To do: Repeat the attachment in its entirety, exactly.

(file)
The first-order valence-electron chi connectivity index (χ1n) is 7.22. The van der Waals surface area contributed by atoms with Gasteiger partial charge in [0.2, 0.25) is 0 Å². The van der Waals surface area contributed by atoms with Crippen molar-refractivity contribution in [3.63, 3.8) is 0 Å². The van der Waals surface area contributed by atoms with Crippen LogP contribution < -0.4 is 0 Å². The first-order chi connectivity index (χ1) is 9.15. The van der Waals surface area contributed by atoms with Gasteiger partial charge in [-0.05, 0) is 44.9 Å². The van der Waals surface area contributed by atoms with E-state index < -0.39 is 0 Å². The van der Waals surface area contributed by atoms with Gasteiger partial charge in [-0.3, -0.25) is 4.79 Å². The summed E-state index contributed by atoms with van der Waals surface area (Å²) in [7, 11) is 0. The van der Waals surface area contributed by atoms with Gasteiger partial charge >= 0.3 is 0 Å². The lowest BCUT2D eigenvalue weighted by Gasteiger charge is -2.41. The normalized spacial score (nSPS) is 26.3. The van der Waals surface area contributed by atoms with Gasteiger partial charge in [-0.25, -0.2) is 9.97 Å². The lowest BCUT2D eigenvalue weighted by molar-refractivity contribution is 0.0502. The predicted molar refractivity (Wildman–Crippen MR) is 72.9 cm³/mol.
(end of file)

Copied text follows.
The first-order valence-electron chi connectivity index (χ1n) is 7.22. The van der Waals surface area contributed by atoms with Gasteiger partial charge in [0.2, 0.25) is 0 Å². The van der Waals surface area contributed by atoms with Crippen molar-refractivity contribution in [3.63, 3.8) is 0 Å². The van der Waals surface area contributed by atoms with Crippen LogP contribution < -0.4 is 0 Å². The first-order chi connectivity index (χ1) is 9.15. The van der Waals surface area contributed by atoms with Gasteiger partial charge in [-0.05, 0) is 44.9 Å². The van der Waals surface area contributed by atoms with E-state index < -0.39 is 0 Å². The van der Waals surface area contributed by atoms with Gasteiger partial charge in [-0.3, -0.25) is 4.79 Å². The summed E-state index contributed by atoms with van der Waals surface area (Å²) in [7, 11) is 0. The van der Waals surface area contributed by atoms with Gasteiger partial charge >= 0.3 is 0 Å². The lowest BCUT2D eigenvalue weighted by Gasteiger charge is -2.41. The normalized spacial score (nSPS) is 26.3. The van der Waals surface area contributed by atoms with Gasteiger partial charge in [-0.25, -0.2) is 9.97 Å². The lowest BCUT2D eigenvalue weighted by molar-refractivity contribution is 0.0502. The predicted molar refractivity (Wildman–Crippen MR) is 72.9 cm³/mol.